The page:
Whether you live, die, or surrender with an IBC policy, you are going to lose money compared to intelligent life insurance approaches. It can’t be made clearer than with the above facts. If IBC tells falsehoods to consumers in their advertising and books, how can you trust them? If the numbers they use don’t work out, how can they be trusted? If there are more consumer complaints about IBC policies than all other complaints combined, how can you trust them? If the top life insurance companies do not allow their agent to sell IBC designed policies, how can you trust them? If IBC disparages everything in the financial marketplace other than IBC policies, how can you trust them?

    I have not mentioned any hazards or risks that could occur that would totally destroy IBC policyholders. If life insurance loans become taxable under the FIFO laws like annuities, policyholders will be stuck with little or no way to achieve successful retirement income.
    Keep in mind that the IRS is watching IBC policies with a very close eye. The IRS has already instituted the MEC laws to limit overfunding insurance policies. There is no reason why the IRS will not take another step to prevent them from losing taxation.

    I would not want to be the person to say a few years from today, “I told you so.” I’d hope that you made the intelligent decision today to stop funding your IBC policies and get back to reality.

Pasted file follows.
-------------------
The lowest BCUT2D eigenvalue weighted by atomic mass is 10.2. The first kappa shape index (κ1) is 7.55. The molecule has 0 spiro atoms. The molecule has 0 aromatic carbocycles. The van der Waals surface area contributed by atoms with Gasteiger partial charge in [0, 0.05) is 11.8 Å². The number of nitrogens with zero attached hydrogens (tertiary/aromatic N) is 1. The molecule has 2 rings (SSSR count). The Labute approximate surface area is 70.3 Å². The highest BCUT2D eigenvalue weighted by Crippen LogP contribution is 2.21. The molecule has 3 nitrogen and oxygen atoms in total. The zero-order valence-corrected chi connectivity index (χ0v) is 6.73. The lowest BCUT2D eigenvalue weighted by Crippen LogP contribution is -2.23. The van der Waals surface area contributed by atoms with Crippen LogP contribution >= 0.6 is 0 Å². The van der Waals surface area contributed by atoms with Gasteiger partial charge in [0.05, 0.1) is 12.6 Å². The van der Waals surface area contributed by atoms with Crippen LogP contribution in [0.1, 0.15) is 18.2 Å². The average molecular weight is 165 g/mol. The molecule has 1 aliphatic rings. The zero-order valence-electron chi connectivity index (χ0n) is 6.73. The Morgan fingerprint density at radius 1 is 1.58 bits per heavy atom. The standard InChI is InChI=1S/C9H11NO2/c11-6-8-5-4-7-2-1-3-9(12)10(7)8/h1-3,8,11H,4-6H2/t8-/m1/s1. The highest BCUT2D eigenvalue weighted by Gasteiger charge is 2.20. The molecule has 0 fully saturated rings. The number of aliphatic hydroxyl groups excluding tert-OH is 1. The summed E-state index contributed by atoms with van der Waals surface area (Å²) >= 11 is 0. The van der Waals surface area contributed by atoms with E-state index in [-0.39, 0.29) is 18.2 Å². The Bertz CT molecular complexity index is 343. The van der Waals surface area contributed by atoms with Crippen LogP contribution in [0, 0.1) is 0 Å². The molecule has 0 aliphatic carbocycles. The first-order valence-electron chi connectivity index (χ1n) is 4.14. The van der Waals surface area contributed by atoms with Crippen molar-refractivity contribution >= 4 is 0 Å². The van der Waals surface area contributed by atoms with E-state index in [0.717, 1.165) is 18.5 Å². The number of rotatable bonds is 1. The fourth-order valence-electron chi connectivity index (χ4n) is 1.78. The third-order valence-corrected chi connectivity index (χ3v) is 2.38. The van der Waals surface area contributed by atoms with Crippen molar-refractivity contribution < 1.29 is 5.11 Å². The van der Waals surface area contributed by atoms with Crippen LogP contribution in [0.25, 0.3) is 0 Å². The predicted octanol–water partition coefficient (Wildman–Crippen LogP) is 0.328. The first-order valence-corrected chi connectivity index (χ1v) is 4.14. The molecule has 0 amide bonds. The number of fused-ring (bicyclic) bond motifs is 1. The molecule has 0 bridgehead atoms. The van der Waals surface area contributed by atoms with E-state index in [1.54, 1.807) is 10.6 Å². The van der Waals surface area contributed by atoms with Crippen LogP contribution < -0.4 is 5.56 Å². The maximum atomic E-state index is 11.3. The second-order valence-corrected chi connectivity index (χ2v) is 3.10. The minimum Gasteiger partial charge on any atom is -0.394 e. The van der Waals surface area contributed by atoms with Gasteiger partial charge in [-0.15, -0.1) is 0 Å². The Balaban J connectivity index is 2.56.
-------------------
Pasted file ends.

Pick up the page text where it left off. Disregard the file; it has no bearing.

In my next post I will answer some of the questions that were posted by Mark and Thomas. They are very interesting topics.

  136. Robert Castiglione says:

    Hi Rob:

    If IBC is not a viable strategy for the folks in America to be using, and it is not, then it should not matter if the dividends were direct recognition or not?

    But let me give you the answer to your question: No, it would not be a good idea. The reasons are:
    1. Paying interest on a life insurance loan is bad enough, paying more interest can’t be good.
    2. You could be paying a higher fixed loan rate currently than the current variable loan rate.
    3. In addition to increased interest cost, your dividends would be cut. That’s a double barrel hit.
    4. Less dividends means less PUAs, cash values, and death benefits.
    5. Dividends are your money and they are tax free. You do not need loans to take them out. Tot take a cut on your money that is tax free is not a good idea.
    6. With a higher interest rate and a lower dividend, it can become difficult to carry the interest payments during retirement.